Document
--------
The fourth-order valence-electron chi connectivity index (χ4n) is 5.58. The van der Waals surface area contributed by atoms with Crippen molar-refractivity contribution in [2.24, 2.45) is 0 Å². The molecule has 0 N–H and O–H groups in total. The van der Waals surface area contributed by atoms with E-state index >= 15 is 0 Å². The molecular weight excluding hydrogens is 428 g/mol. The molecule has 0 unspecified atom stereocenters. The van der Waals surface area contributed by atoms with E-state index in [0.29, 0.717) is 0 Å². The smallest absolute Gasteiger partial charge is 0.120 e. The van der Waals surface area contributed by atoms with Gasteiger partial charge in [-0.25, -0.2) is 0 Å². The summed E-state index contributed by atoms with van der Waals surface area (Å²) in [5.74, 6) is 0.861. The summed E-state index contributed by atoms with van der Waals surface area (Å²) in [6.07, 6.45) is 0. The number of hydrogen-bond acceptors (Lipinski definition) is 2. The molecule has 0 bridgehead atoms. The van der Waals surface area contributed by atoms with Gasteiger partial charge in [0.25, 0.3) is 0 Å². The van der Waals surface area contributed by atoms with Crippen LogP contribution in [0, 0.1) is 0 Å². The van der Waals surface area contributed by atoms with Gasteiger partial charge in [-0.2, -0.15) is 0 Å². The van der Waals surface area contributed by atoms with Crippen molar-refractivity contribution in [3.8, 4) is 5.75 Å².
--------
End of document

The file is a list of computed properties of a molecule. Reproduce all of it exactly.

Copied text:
The fourth-order valence-electron chi connectivity index (χ4n) is 5.58. The van der Waals surface area contributed by atoms with Crippen molar-refractivity contribution in [2.24, 2.45) is 0 Å². The molecule has 0 N–H and O–H groups in total. The van der Waals surface area contributed by atoms with E-state index >= 15 is 0 Å². The molecular weight excluding hydrogens is 428 g/mol. The molecule has 0 unspecified atom stereocenters. The van der Waals surface area contributed by atoms with E-state index in [0.29, 0.717) is 0 Å². The smallest absolute Gasteiger partial charge is 0.120 e. The van der Waals surface area contributed by atoms with Gasteiger partial charge in [-0.25, -0.2) is 0 Å². The summed E-state index contributed by atoms with van der Waals surface area (Å²) in [5.74, 6) is 0.861. The summed E-state index contributed by atoms with van der Waals surface area (Å²) in [6.07, 6.45) is 0. The number of hydrogen-bond acceptors (Lipinski definition) is 2. The molecule has 0 bridgehead atoms. The van der Waals surface area contributed by atoms with Gasteiger partial charge in [0.25, 0.3) is 0 Å². The van der Waals surface area contributed by atoms with Crippen LogP contribution in [0, 0.1) is 0 Å². The van der Waals surface area contributed by atoms with Gasteiger partial charge in [-0.2, -0.15) is 0 Å². The van der Waals surface area contributed by atoms with Crippen molar-refractivity contribution in [3.8, 4) is 5.75 Å².